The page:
The rotor is the component that turns on an electric machine. The same definition is valid whether the electric machine is an electric motor or an electric generator. The rotor together with its together with its fixed counterpart, the stator, form the fundamental set for the transmission of power in motors and electrical machines in general.
The rotor is formed by an axis that supports a set of coils wound on a magnetic core. This axis rotates inside a magnetic field created either by a magnet, an electromagnet or by passing through another set of coils, wound on some polar pieces. These pole pieces remain static and constitute what is called the stator of a direct current or an alternating current, depending on the type of machine involved.
In medium and high power alternating current machines, the manufacture of rotors with electric steel sheets is common. The use of this type of sheets helps to reduce the losses associated with variable magnetic fields, such as Foucault currents and those produced by the phenomenon called hysteresis.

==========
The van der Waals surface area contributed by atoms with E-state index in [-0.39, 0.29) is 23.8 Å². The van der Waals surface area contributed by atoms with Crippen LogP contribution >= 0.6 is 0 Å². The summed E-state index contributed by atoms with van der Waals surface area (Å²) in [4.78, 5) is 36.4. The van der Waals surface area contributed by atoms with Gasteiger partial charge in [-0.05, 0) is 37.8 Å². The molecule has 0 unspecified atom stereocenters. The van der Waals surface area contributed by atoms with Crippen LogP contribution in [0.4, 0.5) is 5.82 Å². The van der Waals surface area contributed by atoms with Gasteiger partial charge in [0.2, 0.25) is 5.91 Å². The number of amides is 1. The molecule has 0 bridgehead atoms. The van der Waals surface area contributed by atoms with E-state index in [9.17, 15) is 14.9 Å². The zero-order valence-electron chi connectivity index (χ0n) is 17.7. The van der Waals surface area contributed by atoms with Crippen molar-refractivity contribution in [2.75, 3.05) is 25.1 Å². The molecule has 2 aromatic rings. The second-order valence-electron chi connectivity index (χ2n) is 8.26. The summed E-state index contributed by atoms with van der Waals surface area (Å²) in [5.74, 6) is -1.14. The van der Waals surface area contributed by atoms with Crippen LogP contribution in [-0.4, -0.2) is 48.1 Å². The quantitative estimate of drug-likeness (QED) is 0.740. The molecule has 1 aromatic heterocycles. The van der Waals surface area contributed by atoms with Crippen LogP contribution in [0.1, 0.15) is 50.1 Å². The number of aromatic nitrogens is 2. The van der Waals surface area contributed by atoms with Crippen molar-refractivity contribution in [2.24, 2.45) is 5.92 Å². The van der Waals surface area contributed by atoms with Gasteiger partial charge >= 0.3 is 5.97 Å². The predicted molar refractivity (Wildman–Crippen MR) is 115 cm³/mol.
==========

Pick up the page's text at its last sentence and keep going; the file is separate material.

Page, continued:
Types of rotors
There are several types of rotors, but we highlight the following three as the most prominent electric motors rotors.
- Rotor coiled with collector.
- Squirrel cage rotor or cage rotor.
- Rotor coil with rings